QUEEN'S Scout Award recipients are quite rare in the Upper Hunter.
So much so, the last person in the district to receive the honour was Susan Thring, a Venturer with the 2nd Muswellbrook unit, in 2010.
It's been a longer period - almost 28 years in fact - at 1st Scone until Liam Barnes broke the drought and added his name to the revered list in August.
On that occasion, the Denman teenager joined more than 30 Venturer Scouts from throughout the state at a special presentation at NSW Government House in Sydney.
Now, three months later, more than 50 people, including family and friends, celebrated Mr Barnes' feat in his hometown at the weekend.
The 1st Scone Venturers and 1st Denman Scout Group jointly hosted the function at the Bell Street facility on Saturday, with proud parents Tim and Sonia watching on.
It capped off a three-year commitment, by the youngster, to complete the project.
"I don't think many [people] realise it, but it's a massive achievement," 1st Scone Scout Group leader Greg Morris said.
"It is the pinnacle of the Venturer section.
"So, [today] it's an opportunity to see what he's done, showcase scouting to the local community and inspire other youth to aim for such awards.
"It is also a chance to say 'well done, congrats'."
Mr Morris praised the 18-year-old for his dedication.
"To earn the Queen's Scout Award, Liam was required to set a series of goals, organise himself and others and maintain the determination to overcome challenges," he said.
"He needed to meet the necessary requirements in all four areas, including Leadership Development, Outdoor Activities, Personal Growth and Community Involvement.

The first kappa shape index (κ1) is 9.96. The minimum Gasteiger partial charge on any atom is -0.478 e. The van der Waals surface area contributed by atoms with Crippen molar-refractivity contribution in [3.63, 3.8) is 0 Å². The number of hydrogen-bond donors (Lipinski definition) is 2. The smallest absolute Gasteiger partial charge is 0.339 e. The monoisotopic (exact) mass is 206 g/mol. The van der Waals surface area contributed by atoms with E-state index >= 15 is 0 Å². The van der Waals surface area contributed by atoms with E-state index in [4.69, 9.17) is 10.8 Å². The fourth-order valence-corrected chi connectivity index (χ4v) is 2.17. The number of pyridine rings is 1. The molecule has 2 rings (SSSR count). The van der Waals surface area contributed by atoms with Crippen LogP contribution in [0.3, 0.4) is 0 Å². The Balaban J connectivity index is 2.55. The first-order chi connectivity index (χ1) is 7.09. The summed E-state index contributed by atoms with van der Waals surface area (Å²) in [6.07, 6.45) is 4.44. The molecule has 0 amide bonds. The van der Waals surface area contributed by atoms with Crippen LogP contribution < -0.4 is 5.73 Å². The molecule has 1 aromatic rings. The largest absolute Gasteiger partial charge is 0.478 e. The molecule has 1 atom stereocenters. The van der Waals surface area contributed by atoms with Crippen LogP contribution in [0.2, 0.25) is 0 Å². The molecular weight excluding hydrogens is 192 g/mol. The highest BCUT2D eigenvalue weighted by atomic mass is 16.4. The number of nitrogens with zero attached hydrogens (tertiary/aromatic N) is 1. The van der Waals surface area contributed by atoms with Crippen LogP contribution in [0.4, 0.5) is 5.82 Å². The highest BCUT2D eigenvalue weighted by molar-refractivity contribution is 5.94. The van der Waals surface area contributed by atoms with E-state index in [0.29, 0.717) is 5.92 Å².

"That, in itself, takes a minimum 270 hours - on top of his schooling.
"The award is conferred by the monarch; as such Liam doesn't so much receive the Queen's Scout, rather he becomes one.
"It's an accomplishment that will stay with him the rest of his life.
"A testament to that is other Scone Queen's Scouts - Trudy Duggan and Geoff Palmer - were on hand to congratulate him on the day.
"Over the years, Liam has had a lot to do with the Camp Courage Scout program near Appin.
"Among the guests on Saturday was Hank Reeves, from Camp Courage, who drove up from Sydney."
Mr Barnes becomes the third generation in his family to earn the Queen's Scout Award.
His grandfather, Colin, collected his accolade (when the King was on the throne) in 1952 from 1st North Strathfield; his uncles, Scott and David, secured theirs respectively in 1981 and 1985 from 1st Kenthurst; and his father, Tim, did likewise in 1989 from the Dooral district.
As for the "man of the moment" himself, he admitted he was humbled by the attention.
"I appreciate everyone turning up, especially those who travelled from Sydney," Mr Barnes said.
"It was a major goal of mine to achieve it [Queen's Scout Award] - and I had to complete it by my 18th birthday.
"Each category boasted a set length of time - Leadership (63 hours), Outdoor Activities (62), Personal Growth (70) and Community Involvement (75).
"So, I worked hard.
"You also had to undertake courses in Sydney; as well as apply skills in a practical sense from [teaching] canoeing to helping the Cubs and Joeys at Denman.
"I'd really like to thank mum and dad for their support."